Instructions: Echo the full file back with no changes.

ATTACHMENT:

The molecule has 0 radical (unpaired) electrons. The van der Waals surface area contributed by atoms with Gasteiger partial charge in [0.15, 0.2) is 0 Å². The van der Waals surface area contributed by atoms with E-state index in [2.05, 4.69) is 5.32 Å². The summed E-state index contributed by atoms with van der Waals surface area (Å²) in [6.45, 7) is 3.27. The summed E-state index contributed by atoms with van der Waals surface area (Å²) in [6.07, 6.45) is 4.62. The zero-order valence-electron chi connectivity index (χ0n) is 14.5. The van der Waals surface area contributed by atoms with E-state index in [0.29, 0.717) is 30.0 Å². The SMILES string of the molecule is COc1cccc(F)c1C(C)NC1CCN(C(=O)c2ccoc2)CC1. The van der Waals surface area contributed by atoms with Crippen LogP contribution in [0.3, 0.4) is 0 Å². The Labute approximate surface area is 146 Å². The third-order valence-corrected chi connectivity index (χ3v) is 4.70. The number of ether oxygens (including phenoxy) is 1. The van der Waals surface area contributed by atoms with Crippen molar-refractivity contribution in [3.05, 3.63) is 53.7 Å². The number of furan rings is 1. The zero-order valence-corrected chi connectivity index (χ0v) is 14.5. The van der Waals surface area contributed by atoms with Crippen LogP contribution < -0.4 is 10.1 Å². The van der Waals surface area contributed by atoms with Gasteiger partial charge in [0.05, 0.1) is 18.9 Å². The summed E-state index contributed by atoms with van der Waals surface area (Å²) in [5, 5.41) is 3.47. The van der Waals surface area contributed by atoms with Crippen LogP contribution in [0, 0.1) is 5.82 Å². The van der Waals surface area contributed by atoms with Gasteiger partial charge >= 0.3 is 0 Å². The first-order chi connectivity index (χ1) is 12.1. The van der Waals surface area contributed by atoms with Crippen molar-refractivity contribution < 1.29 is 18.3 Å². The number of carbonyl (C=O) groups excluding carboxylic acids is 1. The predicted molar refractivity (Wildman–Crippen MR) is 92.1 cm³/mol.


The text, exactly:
The molecule has 0 radical (unpaired) electrons. The van der Waals surface area contributed by atoms with Gasteiger partial charge in [0.15, 0.2) is 0 Å². The van der Waals surface area contributed by atoms with E-state index in [2.05, 4.69) is 5.32 Å². The summed E-state index contributed by atoms with van der Waals surface area (Å²) in [6.45, 7) is 3.27. The summed E-state index contributed by atoms with van der Waals surface area (Å²) in [6.07, 6.45) is 4.62. The zero-order valence-electron chi connectivity index (χ0n) is 14.5. The van der Waals surface area contributed by atoms with E-state index in [0.29, 0.717) is 30.0 Å². The SMILES string of the molecule is COc1cccc(F)c1C(C)NC1CCN(C(=O)c2ccoc2)CC1. The van der Waals surface area contributed by atoms with Crippen LogP contribution in [0.3, 0.4) is 0 Å². The Labute approximate surface area is 146 Å². The third-order valence-corrected chi connectivity index (χ3v) is 4.70. The number of ether oxygens (including phenoxy) is 1. The van der Waals surface area contributed by atoms with Crippen molar-refractivity contribution in [3.05, 3.63) is 53.7 Å². The number of furan rings is 1. The zero-order valence-corrected chi connectivity index (χ0v) is 14.5. The van der Waals surface area contributed by atoms with Crippen LogP contribution < -0.4 is 10.1 Å². The van der Waals surface area contributed by atoms with Gasteiger partial charge in [0.05, 0.1) is 18.9 Å². The summed E-state index contributed by atoms with van der Waals surface area (Å²) in [5, 5.41) is 3.47. The van der Waals surface area contributed by atoms with Crippen LogP contribution in [0, 0.1) is 5.82 Å². The van der Waals surface area contributed by atoms with Gasteiger partial charge >= 0.3 is 0 Å². The first-order chi connectivity index (χ1) is 12.1. The van der Waals surface area contributed by atoms with Crippen molar-refractivity contribution < 1.29 is 18.3 Å². The number of carbonyl (C=O) groups excluding carboxylic acids is 1. The predicted molar refractivity (Wildman–Crippen MR) is 92.1 cm³/mol.